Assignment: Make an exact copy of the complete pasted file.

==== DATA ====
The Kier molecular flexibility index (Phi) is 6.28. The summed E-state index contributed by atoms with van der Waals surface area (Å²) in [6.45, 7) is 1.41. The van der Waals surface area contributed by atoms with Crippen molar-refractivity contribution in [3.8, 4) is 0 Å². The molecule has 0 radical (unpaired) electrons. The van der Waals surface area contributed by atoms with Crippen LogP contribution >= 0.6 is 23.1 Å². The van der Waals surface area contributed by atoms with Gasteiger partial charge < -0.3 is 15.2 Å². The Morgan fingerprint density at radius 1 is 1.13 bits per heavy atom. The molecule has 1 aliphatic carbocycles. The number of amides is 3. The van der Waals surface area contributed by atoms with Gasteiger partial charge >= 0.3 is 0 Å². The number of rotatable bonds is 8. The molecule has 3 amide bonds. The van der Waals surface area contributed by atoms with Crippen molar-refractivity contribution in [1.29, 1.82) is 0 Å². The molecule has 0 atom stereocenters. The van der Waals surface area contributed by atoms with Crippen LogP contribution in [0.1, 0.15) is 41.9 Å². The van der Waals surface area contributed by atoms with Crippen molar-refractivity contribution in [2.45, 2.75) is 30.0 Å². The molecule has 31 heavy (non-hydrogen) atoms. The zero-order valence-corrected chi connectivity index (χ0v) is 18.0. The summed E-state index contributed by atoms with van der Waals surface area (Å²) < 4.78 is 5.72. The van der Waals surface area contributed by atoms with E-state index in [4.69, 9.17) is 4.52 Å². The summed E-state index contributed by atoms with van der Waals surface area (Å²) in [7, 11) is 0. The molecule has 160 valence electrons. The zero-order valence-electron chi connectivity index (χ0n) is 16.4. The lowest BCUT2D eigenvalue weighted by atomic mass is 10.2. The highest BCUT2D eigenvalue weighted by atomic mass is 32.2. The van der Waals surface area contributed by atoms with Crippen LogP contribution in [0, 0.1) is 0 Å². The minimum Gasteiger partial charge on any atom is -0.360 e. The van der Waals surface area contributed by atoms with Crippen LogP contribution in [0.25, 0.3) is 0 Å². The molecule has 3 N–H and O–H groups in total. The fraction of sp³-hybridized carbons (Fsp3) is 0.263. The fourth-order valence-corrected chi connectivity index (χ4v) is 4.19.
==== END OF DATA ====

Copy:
The Kier molecular flexibility index (Phi) is 6.28. The summed E-state index contributed by atoms with van der Waals surface area (Å²) in [6.45, 7) is 1.41. The van der Waals surface area contributed by atoms with Crippen molar-refractivity contribution in [3.8, 4) is 0 Å². The molecule has 0 radical (unpaired) electrons. The van der Waals surface area contributed by atoms with Crippen LogP contribution >= 0.6 is 23.1 Å². The van der Waals surface area contributed by atoms with Gasteiger partial charge < -0.3 is 15.2 Å². The Morgan fingerprint density at radius 1 is 1.13 bits per heavy atom. The molecule has 1 aliphatic carbocycles. The number of amides is 3. The van der Waals surface area contributed by atoms with Gasteiger partial charge >= 0.3 is 0 Å². The number of rotatable bonds is 8. The molecule has 3 amide bonds. The van der Waals surface area contributed by atoms with Crippen molar-refractivity contribution in [1.29, 1.82) is 0 Å². The molecule has 0 atom stereocenters. The van der Waals surface area contributed by atoms with Crippen LogP contribution in [0.1, 0.15) is 41.9 Å². The van der Waals surface area contributed by atoms with Crippen molar-refractivity contribution in [2.45, 2.75) is 30.0 Å². The molecule has 31 heavy (non-hydrogen) atoms. The zero-order valence-corrected chi connectivity index (χ0v) is 18.0. The summed E-state index contributed by atoms with van der Waals surface area (Å²) < 4.78 is 5.72. The van der Waals surface area contributed by atoms with E-state index in [4.69, 9.17) is 4.52 Å². The summed E-state index contributed by atoms with van der Waals surface area (Å²) in [7, 11) is 0. The molecule has 160 valence electrons. The zero-order valence-electron chi connectivity index (χ0n) is 16.4. The lowest BCUT2D eigenvalue weighted by atomic mass is 10.2. The highest BCUT2D eigenvalue weighted by atomic mass is 32.2. The van der Waals surface area contributed by atoms with Crippen LogP contribution in [0, 0.1) is 0 Å². The minimum Gasteiger partial charge on any atom is -0.360 e. The van der Waals surface area contributed by atoms with Crippen LogP contribution in [0.25, 0.3) is 0 Å². The molecule has 3 N–H and O–H groups in total. The fraction of sp³-hybridized carbons (Fsp3) is 0.263. The fourth-order valence-corrected chi connectivity index (χ4v) is 4.19.